"This is a company that is running out of capital," Logsdon said.
The SEC probe doesn't help. Shares of Mississauga, Canada-based Imax stock dropped nearly 50% in August, from $9.80 to $5.73, after the company disclosed it.
The stock has since tumbled even lower, closing at $3.71 on Friday in the wake of disappointing third-quarter results.
Regulators are looking into potential accounting irregularities from Imax's fourth-quarter 2005 earnings in which it recognized revenue from 10 theater locations that had not yet opened. The majority of those theaters -- which have not been identified -- did not have completed screens until 2006, according to Imax.
"Imax's financial statements were untruthful and utterly misleading," alleged attorney Jay Strosberg, who filed a shareholder lawsuit in Canada. "When the company disclosed that the SEC was investigating, the share price dropped by 40% and the investing public paid the price by losing tens of millions of dollars."
Imax maintains that booking the revenue was proper, and the company had been paid in installments ahead of time.
Imax technology was unveiled to great fanfare in 1967 at the world Expo in Montreal, Canada. At the time, its high visual quality and large-screen format was seen as the wave of the future. Its 1985 space documentary "The Dream Is Alive," proved popular for years, bringing in $150 million worldwide. Imax went public in 1994, a time when its theaters were mainly built for educational purposes at institutions and museums.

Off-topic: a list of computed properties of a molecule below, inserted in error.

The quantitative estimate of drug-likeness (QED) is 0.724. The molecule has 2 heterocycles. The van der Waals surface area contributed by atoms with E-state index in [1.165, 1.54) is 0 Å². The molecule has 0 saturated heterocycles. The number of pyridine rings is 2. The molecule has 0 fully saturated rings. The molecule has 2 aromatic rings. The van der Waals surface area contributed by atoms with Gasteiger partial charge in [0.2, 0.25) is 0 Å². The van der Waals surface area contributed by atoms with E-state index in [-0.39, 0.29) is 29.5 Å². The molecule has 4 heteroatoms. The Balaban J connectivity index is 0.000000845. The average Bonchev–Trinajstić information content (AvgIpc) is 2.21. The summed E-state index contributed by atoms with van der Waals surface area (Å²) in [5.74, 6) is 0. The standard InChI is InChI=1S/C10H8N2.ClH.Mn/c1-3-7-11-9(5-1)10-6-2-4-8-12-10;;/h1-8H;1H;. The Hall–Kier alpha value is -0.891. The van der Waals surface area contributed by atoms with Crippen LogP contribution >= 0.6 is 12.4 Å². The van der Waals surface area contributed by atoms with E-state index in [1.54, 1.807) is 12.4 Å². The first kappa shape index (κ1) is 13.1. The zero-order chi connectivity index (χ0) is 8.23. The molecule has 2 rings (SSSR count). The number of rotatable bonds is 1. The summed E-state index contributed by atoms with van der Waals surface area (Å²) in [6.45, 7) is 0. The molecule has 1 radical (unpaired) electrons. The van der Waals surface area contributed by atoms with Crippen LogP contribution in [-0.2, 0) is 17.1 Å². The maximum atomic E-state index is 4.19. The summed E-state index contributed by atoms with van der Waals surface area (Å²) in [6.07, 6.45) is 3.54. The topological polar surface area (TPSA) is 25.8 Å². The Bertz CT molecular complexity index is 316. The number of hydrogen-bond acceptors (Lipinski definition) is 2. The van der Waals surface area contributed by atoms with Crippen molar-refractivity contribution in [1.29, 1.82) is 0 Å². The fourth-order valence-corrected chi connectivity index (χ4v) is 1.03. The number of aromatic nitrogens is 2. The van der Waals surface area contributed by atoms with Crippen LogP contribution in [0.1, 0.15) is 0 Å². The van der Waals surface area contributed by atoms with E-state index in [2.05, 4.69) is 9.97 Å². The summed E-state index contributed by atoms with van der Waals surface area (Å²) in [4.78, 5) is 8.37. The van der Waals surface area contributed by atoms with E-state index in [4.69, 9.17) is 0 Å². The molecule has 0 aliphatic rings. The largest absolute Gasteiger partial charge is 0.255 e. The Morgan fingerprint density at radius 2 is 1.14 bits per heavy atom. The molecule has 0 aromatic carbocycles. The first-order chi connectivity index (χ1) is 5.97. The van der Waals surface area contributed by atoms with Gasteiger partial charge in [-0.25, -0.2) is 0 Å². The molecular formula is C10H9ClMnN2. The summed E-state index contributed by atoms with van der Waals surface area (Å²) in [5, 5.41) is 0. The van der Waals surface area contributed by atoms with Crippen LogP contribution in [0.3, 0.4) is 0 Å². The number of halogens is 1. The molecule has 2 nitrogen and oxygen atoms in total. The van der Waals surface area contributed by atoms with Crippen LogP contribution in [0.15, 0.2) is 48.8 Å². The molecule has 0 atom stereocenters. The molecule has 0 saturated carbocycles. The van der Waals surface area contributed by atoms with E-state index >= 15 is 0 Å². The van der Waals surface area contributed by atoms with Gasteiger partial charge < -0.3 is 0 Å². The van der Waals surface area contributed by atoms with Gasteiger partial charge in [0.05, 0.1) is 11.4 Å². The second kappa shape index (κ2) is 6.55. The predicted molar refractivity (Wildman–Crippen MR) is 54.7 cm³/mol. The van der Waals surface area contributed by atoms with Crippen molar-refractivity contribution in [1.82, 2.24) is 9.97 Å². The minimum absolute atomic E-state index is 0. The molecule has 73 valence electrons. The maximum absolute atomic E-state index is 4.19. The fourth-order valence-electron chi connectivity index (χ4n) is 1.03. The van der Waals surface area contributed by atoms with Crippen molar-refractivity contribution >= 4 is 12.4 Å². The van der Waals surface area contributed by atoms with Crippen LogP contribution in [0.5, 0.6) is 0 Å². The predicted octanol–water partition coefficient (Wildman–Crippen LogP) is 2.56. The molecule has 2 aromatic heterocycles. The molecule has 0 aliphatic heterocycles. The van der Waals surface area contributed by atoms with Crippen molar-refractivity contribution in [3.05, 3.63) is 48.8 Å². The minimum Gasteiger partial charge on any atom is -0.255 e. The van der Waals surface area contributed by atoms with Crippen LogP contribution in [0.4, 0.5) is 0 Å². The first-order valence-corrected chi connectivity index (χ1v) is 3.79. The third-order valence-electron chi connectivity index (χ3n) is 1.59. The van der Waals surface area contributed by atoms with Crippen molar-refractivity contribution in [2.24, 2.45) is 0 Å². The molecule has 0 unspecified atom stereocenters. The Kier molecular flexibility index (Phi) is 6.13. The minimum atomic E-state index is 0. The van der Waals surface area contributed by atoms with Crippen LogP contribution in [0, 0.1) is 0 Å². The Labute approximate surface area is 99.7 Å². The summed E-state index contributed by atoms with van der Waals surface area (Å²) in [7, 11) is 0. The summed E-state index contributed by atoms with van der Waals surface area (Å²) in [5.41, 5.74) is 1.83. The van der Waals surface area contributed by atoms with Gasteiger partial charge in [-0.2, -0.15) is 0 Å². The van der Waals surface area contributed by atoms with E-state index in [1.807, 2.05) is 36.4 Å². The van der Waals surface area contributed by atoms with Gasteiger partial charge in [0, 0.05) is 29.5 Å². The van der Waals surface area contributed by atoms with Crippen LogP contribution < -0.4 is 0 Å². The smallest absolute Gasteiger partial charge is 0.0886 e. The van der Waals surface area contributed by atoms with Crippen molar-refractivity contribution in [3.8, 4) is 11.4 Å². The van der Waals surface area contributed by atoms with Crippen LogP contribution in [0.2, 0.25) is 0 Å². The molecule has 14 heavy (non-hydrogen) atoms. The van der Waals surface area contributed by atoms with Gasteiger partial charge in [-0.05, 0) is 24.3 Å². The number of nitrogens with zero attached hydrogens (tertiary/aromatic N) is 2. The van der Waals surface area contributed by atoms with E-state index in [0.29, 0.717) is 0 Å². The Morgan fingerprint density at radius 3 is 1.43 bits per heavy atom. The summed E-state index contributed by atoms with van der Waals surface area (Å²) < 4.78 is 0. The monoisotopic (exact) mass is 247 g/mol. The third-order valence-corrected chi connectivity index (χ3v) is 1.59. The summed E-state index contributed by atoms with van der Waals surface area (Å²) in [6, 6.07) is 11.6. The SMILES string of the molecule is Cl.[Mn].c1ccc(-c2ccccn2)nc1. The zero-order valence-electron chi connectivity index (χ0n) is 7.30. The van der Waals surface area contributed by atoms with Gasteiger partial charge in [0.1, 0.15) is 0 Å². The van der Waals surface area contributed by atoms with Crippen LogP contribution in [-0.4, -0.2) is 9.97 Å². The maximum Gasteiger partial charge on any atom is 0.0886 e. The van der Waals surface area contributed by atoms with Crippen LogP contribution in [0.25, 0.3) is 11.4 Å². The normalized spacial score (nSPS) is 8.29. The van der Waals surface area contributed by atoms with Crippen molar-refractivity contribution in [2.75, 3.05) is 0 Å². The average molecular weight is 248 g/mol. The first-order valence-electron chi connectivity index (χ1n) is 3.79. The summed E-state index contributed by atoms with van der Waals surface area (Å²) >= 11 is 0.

In 1998, the company exhibited its high-profile blockbuster with the release of the mountain climbing documentary, "Everest," which was independently produced and has grossed $130 million worldwide. Just as the nation's exhibitors were aggressively implementing surround sound and stadium seating, the Imax theater came to symbolize an all-sensory experience.
Its huge screen, clear picture and powerful sound system brought to life the danger and thrill of such adventures as the Everest expedition or deep sea diving.
In Hollywood, Imax's breakthrough year was 2002, when it released its first Hollywood movie, Universal Pictures' "Apollo 13," remastered into Imax's special format to accommodate the big screen.
In addition, that year it released its first big production, "Space Station 3-D," which was narrated by Tom Cruise and gave a hipper feel to educational documentaries. That film has grossed more than $93 million worldwide.
Warner Bros. has been Imax's biggest studio supporter, releasing in the format versions of such hits as 2004's "The Polar Express." The studio has also partnered with the company on such documentaries as "NASCAR 3-D: The Imax Experience," and "Deep Sea 3D."
But most studios have not been as keen on the format. Distributors, who declined to comment on the record for this story, say the costs are higher than the benefits.
Not only are the prints exorbitant, but studios are expected to pay several thousand dollars in additional marketing costs for institutional and educational magazines to publicize an Imax release.
In addition, the few number of screens limits a movie's playability.
But Greg Foster, chairman and president of Imax Filmed Entertainment, said that scarcity is what keeps Imax unique.
"We are not interested in having an Imax theater on every street corner, although we want more than we currently have," Foster said.
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At a glance
Name: Imax Corp.
Headquarters: Mississauga, Canada
Co-CEOs: Bradley J. Wechsler and Richard L. Gelfond
Theaters: 282 in 40 countries
Revenue (2005): $144.9 million
Net Income (2005): $16.6 million
Los Angeles Times